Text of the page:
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In re G.L.H.

Court of Appeals of Texas, Fifth District, Dallas

June 16, 2017

IN THE INTEREST OF G.L.H., A.H., E.H., AND J.L.H., CHILDREN

         On Appeal from the 302nd Judicial District Court Dallas County, Texas Trial Court Cause Nos. 13-20771-U, 15-22805-U, 15-22811-U, 15-22812-U

          Before Justices Lang, Stoddart, and Schenck

          MEMORANDUM OPINION

          DAVID J. SCHENCK JUSTICE.

         Mother appeals the orders terminating her parental rights as to three of her children. She argues the evidence is legally and factually insufficient for the trial court to have found the termination of her parental rights was in the best interest of the children. We affirm the trial court's judgment. Because all issues are settled in law, we issue this memorandum opinion. Tex.R.App.P. 47.4.

         Factual and Procedural Background

         On December 10, 2015, the Texas Department of Family and Protective Services (the Department) received a referral of neglectful supervision of a child, E.H., by Mother. The referral alleged that on December 11, 2015, Mother gave birth prematurely to E.H. and tested positive for amphetamines. A caseworker from the Department visited Mother's home where Mother lived with E.H.'s maternal great-grandmother and E.H.'s siblings G.L.H., S.J.H., A.H., and J.H. That same day, Mother submitted to an oral swab, which tested positive for methamphetamines and amphetamines. She then admitted she "might of used a couple of days ago" and that she had taken prescription medications not prescribed to her during her pregnancy. After interviewing numerous relatives and family friends regarding their willingness and ability to care for E.H. and her siblings, the Department determined it was necessary to conduct an emergency removal of E.H.'s four siblings and place them into protective foster care.[1]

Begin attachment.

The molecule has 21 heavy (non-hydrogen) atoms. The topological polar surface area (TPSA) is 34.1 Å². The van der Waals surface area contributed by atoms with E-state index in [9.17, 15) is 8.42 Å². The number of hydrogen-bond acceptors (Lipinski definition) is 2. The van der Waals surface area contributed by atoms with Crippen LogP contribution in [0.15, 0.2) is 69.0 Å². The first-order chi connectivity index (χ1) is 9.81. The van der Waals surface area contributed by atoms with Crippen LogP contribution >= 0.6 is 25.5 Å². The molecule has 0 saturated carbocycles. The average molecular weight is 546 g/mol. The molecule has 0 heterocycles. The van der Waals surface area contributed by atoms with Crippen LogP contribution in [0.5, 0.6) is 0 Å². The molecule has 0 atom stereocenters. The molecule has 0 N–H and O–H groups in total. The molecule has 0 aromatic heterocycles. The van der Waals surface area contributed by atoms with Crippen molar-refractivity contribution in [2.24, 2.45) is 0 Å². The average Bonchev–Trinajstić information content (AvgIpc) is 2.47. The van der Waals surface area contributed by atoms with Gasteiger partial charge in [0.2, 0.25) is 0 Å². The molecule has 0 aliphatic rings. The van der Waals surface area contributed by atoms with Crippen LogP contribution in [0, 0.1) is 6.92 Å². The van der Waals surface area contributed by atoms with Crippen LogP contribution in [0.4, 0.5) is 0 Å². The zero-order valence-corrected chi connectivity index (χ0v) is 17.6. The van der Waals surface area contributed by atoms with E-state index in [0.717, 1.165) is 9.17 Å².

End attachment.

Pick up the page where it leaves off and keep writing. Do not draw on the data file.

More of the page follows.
On December 14, 2015, the Department filed four petitions for protection of children, for conservatorship, and for termination in suit affecting parent-child relationship with respect to five children: G.L.H., S.J.H, A.H., E.H., and J.H. On January 5, 2016, the trial court named the Department temporary managing conservator of the five children, appointed Mother temporary possessory conservator, and ordered Mother to complete the following services: parenting classes, psychological evaluation, counseling, "random drug and alcohol urinalysis/hair strand tests, " and comply with the recommendations made by any of the providers of the foregoing services as arranged and paid for by the Department.[2]

         On October 11, 2016, the guardian and attorney ad litem for the children, Mother, her attorney, the Department caseworker, the Department supervisor, and the attorney for the Department participated in mediation and signed mediated settlement agreements (MSAs) regarding G.L.H., E.H., A.H., and J.H.[3] That same day, Mother signed an affidavit relinquishing her parental rights to E.H. On November 9, 2016, the trial court conducted a bench trial at which the judge took judicial notice of the MSAs. On January 9, 2017, the trial court entered decrees of termination as to G.L.H, E.H., A.H., and J.H. in accordance with the terms of the MSAs.[4] The trial court also entered a final order appointing Mother as a possessory conservator with rights to supervised visitation of S.J.H.